Lee that can sum up what I believe is the truest and purest theme from “American Sniper”: “It is well that war is so terrible — lest we should grow too fond of it.” He said he would regularly sit prone with his unloaded rifle, train his sights on a target and squeeze the trigger to make sure his aim and fundamentals were on point. While we talked guns, we also asked Betts if he had any thoughts on the several people who have bashed Chris Kyle’s “American Sniper” story — and in some cases, all snipers. For myself, I found it powerful, touching, and only occasionally infuriating, and I think Americans who care about the way we remember the Iraq war—onscreen and off—should see it. In fact the occupation led to mass destruction, hundreds of thousands of deaths, a choleric lack of real sanitation, epidemic unemployment and political radicalization that continues to this day to spread beyond Iraq’s borders.

Yet the movie glosses over all of this, and makes us think that killing Mustafa was some kind of decisive accomplishment – the single shot that kept terrorists out of the coffee shops of San Francisco or whatever. His second election was a historic electoral mistake, leaving the country and the world to be led by a president who is living on his own fantasy island.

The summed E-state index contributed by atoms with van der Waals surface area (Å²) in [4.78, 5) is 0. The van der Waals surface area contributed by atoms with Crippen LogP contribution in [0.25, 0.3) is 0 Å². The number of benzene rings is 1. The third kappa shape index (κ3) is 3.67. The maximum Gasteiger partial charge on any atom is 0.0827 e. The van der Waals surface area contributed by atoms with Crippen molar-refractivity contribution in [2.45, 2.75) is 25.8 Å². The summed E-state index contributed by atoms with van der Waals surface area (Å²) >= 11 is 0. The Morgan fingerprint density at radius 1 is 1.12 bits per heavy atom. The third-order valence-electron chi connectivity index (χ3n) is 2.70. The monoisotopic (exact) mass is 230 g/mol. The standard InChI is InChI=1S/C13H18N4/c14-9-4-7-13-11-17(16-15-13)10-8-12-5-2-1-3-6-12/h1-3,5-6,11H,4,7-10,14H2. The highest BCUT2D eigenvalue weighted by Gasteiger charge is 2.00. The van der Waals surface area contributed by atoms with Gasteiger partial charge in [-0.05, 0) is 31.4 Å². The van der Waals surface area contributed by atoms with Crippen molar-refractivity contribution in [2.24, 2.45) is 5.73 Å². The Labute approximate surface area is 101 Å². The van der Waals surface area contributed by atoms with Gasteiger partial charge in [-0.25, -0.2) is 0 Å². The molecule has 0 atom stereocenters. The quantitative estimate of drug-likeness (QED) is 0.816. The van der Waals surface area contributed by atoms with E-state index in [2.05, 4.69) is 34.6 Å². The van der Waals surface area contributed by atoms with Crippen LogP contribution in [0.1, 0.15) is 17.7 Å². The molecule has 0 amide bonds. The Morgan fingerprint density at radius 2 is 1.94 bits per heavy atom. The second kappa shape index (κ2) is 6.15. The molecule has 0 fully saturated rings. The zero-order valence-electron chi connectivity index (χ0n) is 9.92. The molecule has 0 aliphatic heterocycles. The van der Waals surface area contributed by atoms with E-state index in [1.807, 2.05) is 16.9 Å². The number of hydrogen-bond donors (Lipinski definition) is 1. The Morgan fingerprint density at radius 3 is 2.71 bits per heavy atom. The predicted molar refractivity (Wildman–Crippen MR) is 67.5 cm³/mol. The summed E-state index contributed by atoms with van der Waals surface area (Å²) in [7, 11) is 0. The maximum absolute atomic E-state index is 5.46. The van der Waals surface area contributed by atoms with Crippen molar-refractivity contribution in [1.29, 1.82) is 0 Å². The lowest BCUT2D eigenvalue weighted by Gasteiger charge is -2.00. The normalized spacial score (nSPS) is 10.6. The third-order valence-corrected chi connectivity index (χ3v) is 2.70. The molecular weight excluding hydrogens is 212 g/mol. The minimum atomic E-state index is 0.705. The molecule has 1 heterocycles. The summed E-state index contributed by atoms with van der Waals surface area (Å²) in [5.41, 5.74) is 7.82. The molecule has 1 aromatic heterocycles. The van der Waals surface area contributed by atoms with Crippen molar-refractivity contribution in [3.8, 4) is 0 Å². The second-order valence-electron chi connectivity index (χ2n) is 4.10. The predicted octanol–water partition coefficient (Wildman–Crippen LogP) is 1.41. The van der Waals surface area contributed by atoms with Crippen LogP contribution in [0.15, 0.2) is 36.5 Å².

That’s why he joined AmericanSnipers.org, a non-profit organization that provides operational equipment to American military snipers deployed in combat. It’s equally dangerous to be seduced by the pathos and drama of the individual solider’s experience, because most wars are about something much larger than that, too.

They did this after Vietnam, when America spent decades watching movies like Deer Hunter and First Blood and Coming Home about vets struggling to reassimilate after the madness of the jungles. Obama said, “We’re upholding the principle that bigger nations can’t bully the small.” But bullying is exactly what Russia’s Vladimir Putin is doing to Ukraine because Mr. The movies used the struggles of soldiers as a kind of human shield protecting us from thinking too much about what we’d done in places like Vietnam and Cambodia and Laos. Obama said we’ve “halted the progress of its nuclear program.” Slowed perhaps but no one thinks we’ve “halted” Iran’s multifacility nuclear-weapon and ballistic-missile project. But in public relations as in war, it’ll be the soldiers taking the bullets, not the suits in the Beltway who blithely sent them into lethal missions they were never supposed to understand.